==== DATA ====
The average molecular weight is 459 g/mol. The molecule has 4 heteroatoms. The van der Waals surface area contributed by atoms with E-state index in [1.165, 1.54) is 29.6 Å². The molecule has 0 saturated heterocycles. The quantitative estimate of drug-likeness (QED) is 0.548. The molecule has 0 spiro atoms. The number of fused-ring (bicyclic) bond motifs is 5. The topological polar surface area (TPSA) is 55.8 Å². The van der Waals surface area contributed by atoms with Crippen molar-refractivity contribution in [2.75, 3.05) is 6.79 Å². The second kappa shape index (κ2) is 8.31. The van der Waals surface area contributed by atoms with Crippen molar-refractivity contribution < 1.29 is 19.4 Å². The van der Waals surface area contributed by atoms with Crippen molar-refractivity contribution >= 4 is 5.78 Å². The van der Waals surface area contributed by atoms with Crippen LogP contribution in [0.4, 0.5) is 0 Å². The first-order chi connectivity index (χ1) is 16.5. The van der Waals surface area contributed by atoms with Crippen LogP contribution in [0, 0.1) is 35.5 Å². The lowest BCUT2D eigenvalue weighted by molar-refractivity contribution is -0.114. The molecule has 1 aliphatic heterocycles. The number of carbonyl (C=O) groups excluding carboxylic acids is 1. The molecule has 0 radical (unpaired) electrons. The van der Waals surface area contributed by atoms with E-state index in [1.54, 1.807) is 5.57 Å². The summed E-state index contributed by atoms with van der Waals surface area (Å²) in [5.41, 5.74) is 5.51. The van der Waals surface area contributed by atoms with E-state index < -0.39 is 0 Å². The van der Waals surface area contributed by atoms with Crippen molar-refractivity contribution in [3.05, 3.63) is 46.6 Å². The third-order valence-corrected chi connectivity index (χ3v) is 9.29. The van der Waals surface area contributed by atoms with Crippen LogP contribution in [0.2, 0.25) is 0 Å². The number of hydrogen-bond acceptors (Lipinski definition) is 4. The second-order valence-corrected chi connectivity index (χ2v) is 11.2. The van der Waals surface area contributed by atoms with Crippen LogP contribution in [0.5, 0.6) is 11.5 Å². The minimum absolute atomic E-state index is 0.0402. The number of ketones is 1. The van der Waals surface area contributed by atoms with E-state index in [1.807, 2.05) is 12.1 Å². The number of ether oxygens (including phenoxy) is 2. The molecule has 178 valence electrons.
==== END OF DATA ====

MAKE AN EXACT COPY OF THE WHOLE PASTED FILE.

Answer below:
The average molecular weight is 459 g/mol. The molecule has 4 heteroatoms. The van der Waals surface area contributed by atoms with E-state index in [1.165, 1.54) is 29.6 Å². The molecule has 0 saturated heterocycles. The quantitative estimate of drug-likeness (QED) is 0.548. The molecule has 0 spiro atoms. The number of fused-ring (bicyclic) bond motifs is 5. The topological polar surface area (TPSA) is 55.8 Å². The van der Waals surface area contributed by atoms with Crippen molar-refractivity contribution in [2.75, 3.05) is 6.79 Å². The second kappa shape index (κ2) is 8.31. The van der Waals surface area contributed by atoms with Crippen molar-refractivity contribution < 1.29 is 19.4 Å². The van der Waals surface area contributed by atoms with Crippen molar-refractivity contribution >= 4 is 5.78 Å². The van der Waals surface area contributed by atoms with Crippen LogP contribution in [0.4, 0.5) is 0 Å². The first-order chi connectivity index (χ1) is 16.5. The van der Waals surface area contributed by atoms with Crippen LogP contribution in [0, 0.1) is 35.5 Å². The lowest BCUT2D eigenvalue weighted by molar-refractivity contribution is -0.114. The molecule has 1 aliphatic heterocycles. The number of carbonyl (C=O) groups excluding carboxylic acids is 1. The molecule has 0 radical (unpaired) electrons. The van der Waals surface area contributed by atoms with E-state index in [1.54, 1.807) is 5.57 Å². The summed E-state index contributed by atoms with van der Waals surface area (Å²) in [5.41, 5.74) is 5.51. The van der Waals surface area contributed by atoms with E-state index < -0.39 is 0 Å². The van der Waals surface area contributed by atoms with Crippen molar-refractivity contribution in [3.05, 3.63) is 46.6 Å². The third-order valence-corrected chi connectivity index (χ3v) is 9.29. The van der Waals surface area contributed by atoms with Crippen LogP contribution in [0.2, 0.25) is 0 Å². The number of hydrogen-bond acceptors (Lipinski definition) is 4. The second-order valence-corrected chi connectivity index (χ2v) is 11.2. The van der Waals surface area contributed by atoms with Crippen LogP contribution in [0.5, 0.6) is 11.5 Å². The minimum absolute atomic E-state index is 0.0402. The number of ketones is 1. The van der Waals surface area contributed by atoms with E-state index in [1.807, 2.05) is 12.1 Å². The number of ether oxygens (including phenoxy) is 2. The molecule has 178 valence electrons.